Back to Issue Twenty-One.

and it came to pass



for my sister

Working late shift Lexi studies monitor
for the rise and fall of contraction, mare

prostrate in hay bed–lined stall, the night
cold for Florida—then it just happens,

feet slip into rubber boots, a rush to barn,
grunts and snorts and a colt pushed from

the warmth of womb, that familiar pinkness
replaced by concrete cinder block and night

air, steam swirls rising from matted hair,
a white stripe streaks muzzle slick with mucus

and confusion, legs flailing under the weight
of life—the mother laps her tongue against

newborn, cleans blood left by placenta,
a last reminder of that prior existence,

all the while Lexi watching on, a median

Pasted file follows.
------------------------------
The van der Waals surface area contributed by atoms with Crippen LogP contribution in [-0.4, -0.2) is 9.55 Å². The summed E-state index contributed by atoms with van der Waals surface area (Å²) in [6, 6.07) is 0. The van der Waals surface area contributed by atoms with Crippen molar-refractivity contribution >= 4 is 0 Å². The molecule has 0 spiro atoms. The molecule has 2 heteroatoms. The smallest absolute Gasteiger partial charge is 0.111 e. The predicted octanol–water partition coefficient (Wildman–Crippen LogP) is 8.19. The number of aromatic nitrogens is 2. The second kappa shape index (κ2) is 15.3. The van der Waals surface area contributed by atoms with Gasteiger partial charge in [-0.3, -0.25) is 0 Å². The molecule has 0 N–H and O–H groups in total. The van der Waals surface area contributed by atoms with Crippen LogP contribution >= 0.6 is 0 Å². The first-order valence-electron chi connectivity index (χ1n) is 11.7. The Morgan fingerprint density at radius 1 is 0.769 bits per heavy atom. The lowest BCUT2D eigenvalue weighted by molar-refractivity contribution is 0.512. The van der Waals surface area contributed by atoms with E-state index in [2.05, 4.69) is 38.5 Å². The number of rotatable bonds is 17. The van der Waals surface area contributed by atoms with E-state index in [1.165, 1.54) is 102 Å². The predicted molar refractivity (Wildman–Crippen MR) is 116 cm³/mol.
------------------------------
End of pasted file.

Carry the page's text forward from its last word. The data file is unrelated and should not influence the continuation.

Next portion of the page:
between two worlds, horses indifferent

to such divinity, like an angel visible only
in the quiet hours when rats scale power

lines and mud-caked scrubs give way
to feathered wings and the silence of flight.


Grant McClure is from Charleston, South Carolina, and studies creative writing and environmental science at Wofford College. He is the recipient of the 2016 Student Fellowship for Fiction from the South Carolina Academy of Authors, and was included on the Editors’ Lists of the 2015 & 2016 Adroit Prizes for Poetry & Prose. He likes fly fishing in his free time.

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